Click to copy
Click to copy

Today in Arizona History

July 24, 2019

PHOENIX (AP) — Sunday, July 28

On this date in 1856, Maj. Enoch Steen was ordered to march from Fort Craig, New Mexico, with four companies of the 1st Dragoons to establish a post in the vicinity of Tucson.

On this date in 1899, Tucson businessmen paid $1,000 toward the cost of a wagon road to the city of Globe. The shortest road then in use required 48 hours to make the trip.

On this date in 1928, cloudburst waters ran down the slopes of the Pinal Mountains and swept through Miami, doing $500,000 worth of damage in seven minutes.

Monday, July 29

On this date in 1852, Commodore Perry Owens, the famous long-haired, straight-shooting sheriff from Holbrook, was born.

On this date in 1898, Pete Gabriel, former sheriff of Pinal County, died at the Monitor Mine on Mineral Creek.

Tuesday, July 30

On this date in 1872, a corporation was formed in San Francisco to develop diamond fields in northern Arizona. The undertaking was eventually proven to be a swindle which became known as the “Great Diamond Hoax.”

On this date in 1921, Gov. Thomas E. Campbell canceled the state fair to save taxpayers $90,000.

On this date in 2010, three convicted murderers escaped from Arizona State Prison in Golden Valley by cutting a hole in the prison’s perimeter fence. Daniel Renwick was captured a day later in Colorado. Tracy Province and John McCluskey were recaptured days later after a crime spree that included the killings of Gary and Linda Haas in New Mexico.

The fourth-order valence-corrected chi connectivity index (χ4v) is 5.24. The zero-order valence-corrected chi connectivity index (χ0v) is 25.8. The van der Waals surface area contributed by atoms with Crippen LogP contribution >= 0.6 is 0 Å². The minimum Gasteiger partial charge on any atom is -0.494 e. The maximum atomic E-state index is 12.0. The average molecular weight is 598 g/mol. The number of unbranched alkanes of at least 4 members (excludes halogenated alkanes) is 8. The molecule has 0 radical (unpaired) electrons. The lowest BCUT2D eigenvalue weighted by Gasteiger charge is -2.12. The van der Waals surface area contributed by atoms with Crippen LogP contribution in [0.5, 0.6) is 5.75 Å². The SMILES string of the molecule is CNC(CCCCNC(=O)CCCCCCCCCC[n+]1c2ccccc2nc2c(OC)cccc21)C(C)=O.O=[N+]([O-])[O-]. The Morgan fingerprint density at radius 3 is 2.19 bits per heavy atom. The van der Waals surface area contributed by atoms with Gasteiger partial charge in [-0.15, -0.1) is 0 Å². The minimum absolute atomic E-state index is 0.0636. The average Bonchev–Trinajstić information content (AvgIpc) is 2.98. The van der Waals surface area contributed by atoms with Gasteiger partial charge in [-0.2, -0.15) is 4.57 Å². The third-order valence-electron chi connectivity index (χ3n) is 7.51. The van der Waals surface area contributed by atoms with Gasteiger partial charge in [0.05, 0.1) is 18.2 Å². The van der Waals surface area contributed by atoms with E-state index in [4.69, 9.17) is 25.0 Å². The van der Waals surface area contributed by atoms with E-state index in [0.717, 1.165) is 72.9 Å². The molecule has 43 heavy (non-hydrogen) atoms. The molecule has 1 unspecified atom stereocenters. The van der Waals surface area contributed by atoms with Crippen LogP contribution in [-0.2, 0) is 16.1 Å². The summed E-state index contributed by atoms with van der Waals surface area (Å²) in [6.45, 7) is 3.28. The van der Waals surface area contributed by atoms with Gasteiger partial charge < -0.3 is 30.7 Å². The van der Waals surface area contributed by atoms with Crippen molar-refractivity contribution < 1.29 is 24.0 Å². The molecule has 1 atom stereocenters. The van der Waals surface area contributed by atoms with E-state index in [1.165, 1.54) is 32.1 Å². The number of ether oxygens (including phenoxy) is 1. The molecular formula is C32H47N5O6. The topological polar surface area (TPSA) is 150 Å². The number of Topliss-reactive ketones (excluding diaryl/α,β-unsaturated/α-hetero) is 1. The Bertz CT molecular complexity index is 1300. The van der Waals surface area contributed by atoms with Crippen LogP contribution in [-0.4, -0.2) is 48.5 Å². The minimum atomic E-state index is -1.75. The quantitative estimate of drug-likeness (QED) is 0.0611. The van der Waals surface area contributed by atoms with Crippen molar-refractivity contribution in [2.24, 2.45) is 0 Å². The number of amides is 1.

Wednesday, July 31

On this date in 1875, Capt. A.W. Corliss, commanding at Fort McDowell, reported to the Department of Arizona Headquarters that the roof on one wing of the guard house had fallen in and the roof on the main building was liable to fall in at any moment.

On this date in 1903, the Prescott Journal Miner announced that the hanging of two murderers “was from a professional or official standpoint” a perfect success.

Thursday, Aug. 1

On this date in 1861, Lt. Col. John R. Baylor proclaimed the Confederate Territory of Arizona, with the Territorial capitol at Mesilla, and himself as military governor. The new Confederate Territory extended from Texas to California and lay generally south of the Gila River.

On this date in 2006, the Arizona Cardinals’ new home, University of Phoenix Stadium, opens in Glendale.

Friday, Aug. 2

On this date in 1905, unknown assassins fired into a group of Silverbell miners, killing two and wounding one, for no apparent reason.

On this date in 1929, passengers on transcontinental trains, which were delayed by washouts, cleaned out the entire food supply of many small towns. The town of Bowie reported nothing left but coffee.

Saturday, Aug. 3

On this date in 1918, the Casa Grande Ruins became a national monument.

On this date in 1929, a cyclone followed by an electrical storm and heavy rain did $50,000 damage in the Yuma area.

On this date in 2006, serial shooter suspects Dale Hausner and Samuel John Dieteman are arrested in Mesa. Police say the men would drive through the Phoenix area and select random targets in a shooting spree that left five people dead and 16 wounded since May 2005.

All contents © copyright 2019 The Associated Press. All rights reserved.